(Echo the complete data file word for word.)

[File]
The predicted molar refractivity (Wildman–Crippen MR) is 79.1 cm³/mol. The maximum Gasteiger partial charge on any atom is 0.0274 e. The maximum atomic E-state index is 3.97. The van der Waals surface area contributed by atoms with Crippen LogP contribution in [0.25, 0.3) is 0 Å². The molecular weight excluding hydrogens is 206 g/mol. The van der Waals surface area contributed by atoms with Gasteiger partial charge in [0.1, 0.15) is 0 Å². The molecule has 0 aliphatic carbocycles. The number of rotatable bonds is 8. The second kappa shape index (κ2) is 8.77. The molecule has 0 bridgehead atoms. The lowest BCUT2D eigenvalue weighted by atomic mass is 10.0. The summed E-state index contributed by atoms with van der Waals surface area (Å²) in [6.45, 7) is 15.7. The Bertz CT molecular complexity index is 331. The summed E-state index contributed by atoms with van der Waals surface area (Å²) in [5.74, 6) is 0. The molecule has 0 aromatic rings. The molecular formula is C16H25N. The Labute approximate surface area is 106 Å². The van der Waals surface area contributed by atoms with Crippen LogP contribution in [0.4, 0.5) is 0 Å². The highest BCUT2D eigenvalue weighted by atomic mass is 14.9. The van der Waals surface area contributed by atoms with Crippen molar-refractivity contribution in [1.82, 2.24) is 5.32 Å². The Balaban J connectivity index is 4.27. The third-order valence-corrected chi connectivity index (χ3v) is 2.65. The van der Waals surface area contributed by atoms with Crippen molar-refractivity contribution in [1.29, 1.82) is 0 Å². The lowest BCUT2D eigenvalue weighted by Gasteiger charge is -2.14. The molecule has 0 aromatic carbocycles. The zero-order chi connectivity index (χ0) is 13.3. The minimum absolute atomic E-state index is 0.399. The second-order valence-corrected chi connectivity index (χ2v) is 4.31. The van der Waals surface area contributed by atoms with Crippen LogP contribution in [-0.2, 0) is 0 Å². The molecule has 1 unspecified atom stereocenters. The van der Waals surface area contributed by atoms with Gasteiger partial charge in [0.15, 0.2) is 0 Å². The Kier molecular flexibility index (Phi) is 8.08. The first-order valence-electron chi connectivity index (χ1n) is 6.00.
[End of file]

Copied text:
The predicted molar refractivity (Wildman–Crippen MR) is 79.1 cm³/mol. The maximum Gasteiger partial charge on any atom is 0.0274 e. The maximum atomic E-state index is 3.97. The van der Waals surface area contributed by atoms with Crippen LogP contribution in [0.25, 0.3) is 0 Å². The molecular weight excluding hydrogens is 206 g/mol. The van der Waals surface area contributed by atoms with Gasteiger partial charge in [0.1, 0.15) is 0 Å². The molecule has 0 aliphatic carbocycles. The number of rotatable bonds is 8. The second kappa shape index (κ2) is 8.77. The molecule has 0 bridgehead atoms. The lowest BCUT2D eigenvalue weighted by atomic mass is 10.0. The summed E-state index contributed by atoms with van der Waals surface area (Å²) in [6.45, 7) is 15.7. The Bertz CT molecular complexity index is 331. The summed E-state index contributed by atoms with van der Waals surface area (Å²) in [5.74, 6) is 0. The molecule has 0 aromatic rings. The molecular formula is C16H25N. The Labute approximate surface area is 106 Å². The van der Waals surface area contributed by atoms with Crippen LogP contribution in [0.4, 0.5) is 0 Å². The highest BCUT2D eigenvalue weighted by atomic mass is 14.9. The van der Waals surface area contributed by atoms with Crippen molar-refractivity contribution in [1.82, 2.24) is 5.32 Å². The Balaban J connectivity index is 4.27. The third-order valence-corrected chi connectivity index (χ3v) is 2.65. The van der Waals surface area contributed by atoms with Crippen molar-refractivity contribution in [1.29, 1.82) is 0 Å². The lowest BCUT2D eigenvalue weighted by Gasteiger charge is -2.14. The molecule has 0 aromatic carbocycles. The zero-order chi connectivity index (χ0) is 13.3. The minimum absolute atomic E-state index is 0.399. The second-order valence-corrected chi connectivity index (χ2v) is 4.31. The van der Waals surface area contributed by atoms with Crippen LogP contribution in [-0.2, 0) is 0 Å². The molecule has 1 unspecified atom stereocenters. The van der Waals surface area contributed by atoms with Gasteiger partial charge in [0.15, 0.2) is 0 Å². The Kier molecular flexibility index (Phi) is 8.08. The first-order valence-electron chi connectivity index (χ1n) is 6.00.